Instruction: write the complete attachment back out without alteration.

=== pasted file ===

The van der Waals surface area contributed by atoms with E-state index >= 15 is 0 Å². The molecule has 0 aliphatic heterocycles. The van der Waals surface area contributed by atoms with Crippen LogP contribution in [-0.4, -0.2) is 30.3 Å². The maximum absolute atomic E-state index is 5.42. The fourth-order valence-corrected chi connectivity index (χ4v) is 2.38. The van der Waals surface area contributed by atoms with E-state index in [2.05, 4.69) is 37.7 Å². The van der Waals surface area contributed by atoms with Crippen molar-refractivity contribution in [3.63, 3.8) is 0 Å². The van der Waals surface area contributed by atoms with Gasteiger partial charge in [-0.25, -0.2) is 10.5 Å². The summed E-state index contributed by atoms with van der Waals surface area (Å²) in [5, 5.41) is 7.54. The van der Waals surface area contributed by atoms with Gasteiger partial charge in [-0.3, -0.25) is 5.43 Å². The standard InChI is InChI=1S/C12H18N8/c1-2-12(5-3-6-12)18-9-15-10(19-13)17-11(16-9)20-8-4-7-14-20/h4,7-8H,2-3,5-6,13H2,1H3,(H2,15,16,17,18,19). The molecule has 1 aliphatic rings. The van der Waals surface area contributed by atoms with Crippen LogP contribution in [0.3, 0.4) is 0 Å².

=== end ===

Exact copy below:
The van der Waals surface area contributed by atoms with E-state index >= 15 is 0 Å². The molecule has 0 aliphatic heterocycles. The van der Waals surface area contributed by atoms with Crippen LogP contribution in [-0.4, -0.2) is 30.3 Å². The maximum absolute atomic E-state index is 5.42. The fourth-order valence-corrected chi connectivity index (χ4v) is 2.38. The van der Waals surface area contributed by atoms with E-state index in [2.05, 4.69) is 37.7 Å². The van der Waals surface area contributed by atoms with Crippen molar-refractivity contribution in [3.63, 3.8) is 0 Å². The van der Waals surface area contributed by atoms with Gasteiger partial charge in [-0.25, -0.2) is 10.5 Å². The summed E-state index contributed by atoms with van der Waals surface area (Å²) in [5, 5.41) is 7.54. The van der Waals surface area contributed by atoms with Gasteiger partial charge in [-0.3, -0.25) is 5.43 Å². The standard InChI is InChI=1S/C12H18N8/c1-2-12(5-3-6-12)18-9-15-10(19-13)17-11(16-9)20-8-4-7-14-20/h4,7-8H,2-3,5-6,13H2,1H3,(H2,15,16,17,18,19). The molecule has 1 aliphatic rings. The van der Waals surface area contributed by atoms with Crippen LogP contribution in [0.3, 0.4) is 0 Å².